Thursday, August 1, 2013

Reading into a Right Relationship

I bit off a big mouthful when I said I was going to finish reading the Bible this year (see my highly official and hugely anal 2013 Bible Reading Plan).  Lately I've been questioning whether I'm really up to the task.  Spring and summer saw me wandering away from the Bible, into personal reading and travel and (tsk tsk) iPhone addiction. I've been better the past couple weeks.  Not great, just not completely negligent.  

So I was stunned when I updated my 2013 Bible Reading Plan Progress spreadsheet and saw this number on the completion chart.

And just as I was starting to feel jazzed about being more than halfway to my goal...

...the bigger question wormed into my conscience.  Is this about what little old me can accomplish when I set my mind to it?  Or is it about what God can do through me when I open the door and invite him in?

While I ponder that, let me entertain you with a Bible book report.

I've been reading Kings 1 & 2 and Chronicles 1 & 2 and Lamentations enough to know that ignoring my relationship with God will lead to destruction and exile and gnashing of teeth and regret and long-term residence in big-time Bummerville.  

Look at what happened to the Jews.  Not content with a heavenly King, they begged for earthly rulers.  David and Solomon did right by their God and their people (mostly).  But lots of other kings were epic failures.  God stayed loyal to his promises, but the Jews started flirting with other gods and neighboring religions.  Until they flirted their way into Babylonian exile.  

Seventy tough and trying years away from home can be a bit of a rude wake-up call.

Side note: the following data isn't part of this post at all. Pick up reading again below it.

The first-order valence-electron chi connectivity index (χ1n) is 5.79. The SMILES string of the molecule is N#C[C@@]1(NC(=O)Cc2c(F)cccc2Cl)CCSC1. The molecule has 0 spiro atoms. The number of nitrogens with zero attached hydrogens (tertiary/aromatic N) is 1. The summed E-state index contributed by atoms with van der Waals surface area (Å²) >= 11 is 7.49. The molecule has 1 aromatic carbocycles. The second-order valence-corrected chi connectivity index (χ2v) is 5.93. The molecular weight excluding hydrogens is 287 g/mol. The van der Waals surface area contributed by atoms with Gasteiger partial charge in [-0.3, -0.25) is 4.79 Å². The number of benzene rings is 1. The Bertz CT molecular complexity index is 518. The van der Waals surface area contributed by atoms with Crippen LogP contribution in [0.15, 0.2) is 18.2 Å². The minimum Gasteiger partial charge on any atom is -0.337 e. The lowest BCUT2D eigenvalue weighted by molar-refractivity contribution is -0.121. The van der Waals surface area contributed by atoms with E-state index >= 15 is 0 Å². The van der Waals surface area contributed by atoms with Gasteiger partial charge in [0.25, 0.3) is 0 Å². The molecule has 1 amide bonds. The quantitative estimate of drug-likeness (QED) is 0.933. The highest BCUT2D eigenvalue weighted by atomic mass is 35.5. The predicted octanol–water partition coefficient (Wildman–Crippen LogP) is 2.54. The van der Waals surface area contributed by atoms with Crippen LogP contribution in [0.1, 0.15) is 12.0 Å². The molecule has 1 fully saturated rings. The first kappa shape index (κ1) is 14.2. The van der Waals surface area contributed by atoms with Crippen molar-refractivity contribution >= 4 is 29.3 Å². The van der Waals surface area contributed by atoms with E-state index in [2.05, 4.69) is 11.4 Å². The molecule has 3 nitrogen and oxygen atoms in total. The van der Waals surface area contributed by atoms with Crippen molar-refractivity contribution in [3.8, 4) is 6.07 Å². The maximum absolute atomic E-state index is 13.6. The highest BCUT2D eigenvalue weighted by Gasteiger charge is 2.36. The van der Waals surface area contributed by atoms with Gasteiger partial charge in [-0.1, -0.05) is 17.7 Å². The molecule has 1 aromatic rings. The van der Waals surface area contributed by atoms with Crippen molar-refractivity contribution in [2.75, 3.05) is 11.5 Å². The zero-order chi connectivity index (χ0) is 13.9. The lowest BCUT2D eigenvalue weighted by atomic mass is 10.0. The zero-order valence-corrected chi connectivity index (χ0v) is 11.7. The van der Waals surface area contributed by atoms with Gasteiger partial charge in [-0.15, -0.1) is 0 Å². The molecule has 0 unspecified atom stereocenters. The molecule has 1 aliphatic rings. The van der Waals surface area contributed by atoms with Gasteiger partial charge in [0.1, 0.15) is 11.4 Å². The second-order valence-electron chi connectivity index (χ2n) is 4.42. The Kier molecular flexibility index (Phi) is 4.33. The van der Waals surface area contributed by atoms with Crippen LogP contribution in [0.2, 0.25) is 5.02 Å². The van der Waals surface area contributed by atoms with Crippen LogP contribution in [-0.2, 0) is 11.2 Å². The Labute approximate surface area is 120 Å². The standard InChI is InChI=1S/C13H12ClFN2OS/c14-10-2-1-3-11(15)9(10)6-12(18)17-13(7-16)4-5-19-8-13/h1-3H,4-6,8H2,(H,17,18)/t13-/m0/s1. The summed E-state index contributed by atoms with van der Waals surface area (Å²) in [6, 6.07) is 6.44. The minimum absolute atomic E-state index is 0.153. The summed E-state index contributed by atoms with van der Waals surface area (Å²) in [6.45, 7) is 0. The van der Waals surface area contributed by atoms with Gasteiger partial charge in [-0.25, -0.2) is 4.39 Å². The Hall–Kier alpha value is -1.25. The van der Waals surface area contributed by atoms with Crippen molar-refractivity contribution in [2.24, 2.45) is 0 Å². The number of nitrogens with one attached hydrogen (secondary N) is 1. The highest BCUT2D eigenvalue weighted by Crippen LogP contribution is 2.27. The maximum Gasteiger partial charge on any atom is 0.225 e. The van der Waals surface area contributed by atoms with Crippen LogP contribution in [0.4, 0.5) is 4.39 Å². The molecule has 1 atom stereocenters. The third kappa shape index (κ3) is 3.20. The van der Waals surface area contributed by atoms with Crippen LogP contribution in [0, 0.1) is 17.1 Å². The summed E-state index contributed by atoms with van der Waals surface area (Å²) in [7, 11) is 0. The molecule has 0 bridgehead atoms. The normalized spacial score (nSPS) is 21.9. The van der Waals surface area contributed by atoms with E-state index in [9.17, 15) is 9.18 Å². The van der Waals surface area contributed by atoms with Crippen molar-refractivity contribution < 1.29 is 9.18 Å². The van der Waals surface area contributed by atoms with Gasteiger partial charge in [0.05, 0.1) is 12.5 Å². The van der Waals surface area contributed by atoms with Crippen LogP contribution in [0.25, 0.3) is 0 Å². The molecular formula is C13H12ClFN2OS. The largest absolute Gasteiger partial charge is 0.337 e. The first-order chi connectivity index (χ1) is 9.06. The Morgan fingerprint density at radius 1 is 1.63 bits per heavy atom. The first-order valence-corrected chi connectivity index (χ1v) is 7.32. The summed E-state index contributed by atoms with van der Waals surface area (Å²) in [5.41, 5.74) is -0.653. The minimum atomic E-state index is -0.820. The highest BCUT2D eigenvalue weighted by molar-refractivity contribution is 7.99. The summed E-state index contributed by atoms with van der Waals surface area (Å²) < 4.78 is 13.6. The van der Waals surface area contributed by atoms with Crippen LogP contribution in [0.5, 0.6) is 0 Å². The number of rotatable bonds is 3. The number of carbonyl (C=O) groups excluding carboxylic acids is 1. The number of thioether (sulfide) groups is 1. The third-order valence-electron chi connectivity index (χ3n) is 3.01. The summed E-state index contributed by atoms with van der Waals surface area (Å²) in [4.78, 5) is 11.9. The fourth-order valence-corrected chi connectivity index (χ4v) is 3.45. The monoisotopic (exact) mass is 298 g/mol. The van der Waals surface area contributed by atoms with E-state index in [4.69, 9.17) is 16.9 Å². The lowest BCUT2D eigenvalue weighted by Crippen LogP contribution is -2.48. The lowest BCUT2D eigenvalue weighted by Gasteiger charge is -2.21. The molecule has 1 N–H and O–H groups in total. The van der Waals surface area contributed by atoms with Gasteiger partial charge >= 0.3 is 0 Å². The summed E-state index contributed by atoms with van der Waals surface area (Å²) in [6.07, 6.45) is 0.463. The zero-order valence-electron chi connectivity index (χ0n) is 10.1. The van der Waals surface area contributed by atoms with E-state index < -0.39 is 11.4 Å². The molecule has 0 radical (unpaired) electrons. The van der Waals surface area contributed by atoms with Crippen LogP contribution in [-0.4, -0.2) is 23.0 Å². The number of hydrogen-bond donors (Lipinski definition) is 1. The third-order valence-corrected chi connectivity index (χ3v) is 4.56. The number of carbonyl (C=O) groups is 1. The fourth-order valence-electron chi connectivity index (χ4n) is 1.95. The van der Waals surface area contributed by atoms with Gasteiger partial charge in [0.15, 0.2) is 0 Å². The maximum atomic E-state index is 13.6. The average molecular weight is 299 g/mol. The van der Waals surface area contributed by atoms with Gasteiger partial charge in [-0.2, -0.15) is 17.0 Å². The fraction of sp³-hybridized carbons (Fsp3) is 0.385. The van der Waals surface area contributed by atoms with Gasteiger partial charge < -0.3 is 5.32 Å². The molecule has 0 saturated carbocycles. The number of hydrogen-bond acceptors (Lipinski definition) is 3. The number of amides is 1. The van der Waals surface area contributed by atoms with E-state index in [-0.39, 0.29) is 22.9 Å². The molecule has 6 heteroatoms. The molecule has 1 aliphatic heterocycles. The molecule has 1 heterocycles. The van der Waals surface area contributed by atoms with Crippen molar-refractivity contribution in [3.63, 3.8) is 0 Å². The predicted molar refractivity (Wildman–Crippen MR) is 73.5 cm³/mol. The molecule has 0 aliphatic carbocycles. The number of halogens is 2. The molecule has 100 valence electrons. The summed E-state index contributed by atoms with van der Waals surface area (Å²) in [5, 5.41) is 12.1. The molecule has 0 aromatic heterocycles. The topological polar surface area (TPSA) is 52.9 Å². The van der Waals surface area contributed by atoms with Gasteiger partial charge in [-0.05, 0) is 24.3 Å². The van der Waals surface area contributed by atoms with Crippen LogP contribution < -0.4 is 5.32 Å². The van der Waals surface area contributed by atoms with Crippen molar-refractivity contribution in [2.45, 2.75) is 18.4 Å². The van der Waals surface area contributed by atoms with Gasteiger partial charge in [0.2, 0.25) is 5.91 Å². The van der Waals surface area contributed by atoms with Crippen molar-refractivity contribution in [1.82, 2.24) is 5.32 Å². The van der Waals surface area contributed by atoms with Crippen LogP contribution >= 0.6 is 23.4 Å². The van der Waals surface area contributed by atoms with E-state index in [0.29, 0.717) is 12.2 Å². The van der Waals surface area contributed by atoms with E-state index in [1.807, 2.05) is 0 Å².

Bring-a-ling-a-ling.  Bring-a-ling-a-ling.

"Hello, Isrealites-who-are-no-longer-in-Israel.  This is God talking.  Are you ready to listen?  To really hear?"  

The Jews did listen and learn.  When they got back to Jerusalem they fixed up the busted temple walls and fixed up their lax worship habits.  They cleaned up the temple and cleaned up their act, acting out a faith in a God who is faithful.

I haven't read all the rest of the O.T., but we all know how the story ends.  

God forgives.  God fulfills his promise of an eternal king in the line of David. And in doing so he surpasses all human understanding, giving and giving up his only Son for our sin.  All because he wants to be in deep and loving relationship with us.

Back to the question.  Maybe my Bible reading plan is a bit about me and my pride.  That's part of what drives me through the dryer books of the Bible.  But I think God works through my flawed motivations to move me closer to him.  The more I read God's word, the more I understand how very much I need God's word.  I understand how God will always provide his guidance and grace, even when I have lapsed for a long time.  Just as he did with the Israelites, he will call me back out of my self-created exile, back to his will and his way.

from Mindy Strauss Photography

It doesn't happen by just running eyeballs over pages and comprehending chapter after chapter.  If I just check off book after book, it's an empty exercise. But if I pause and ponder and pray — if I listen to The Lord with my heart and my head — it brings me into a right relationship with my God. 

Sometimes I have to write a book report to figure that out. 

What do you have to do to stick with the word and listen to our lord?

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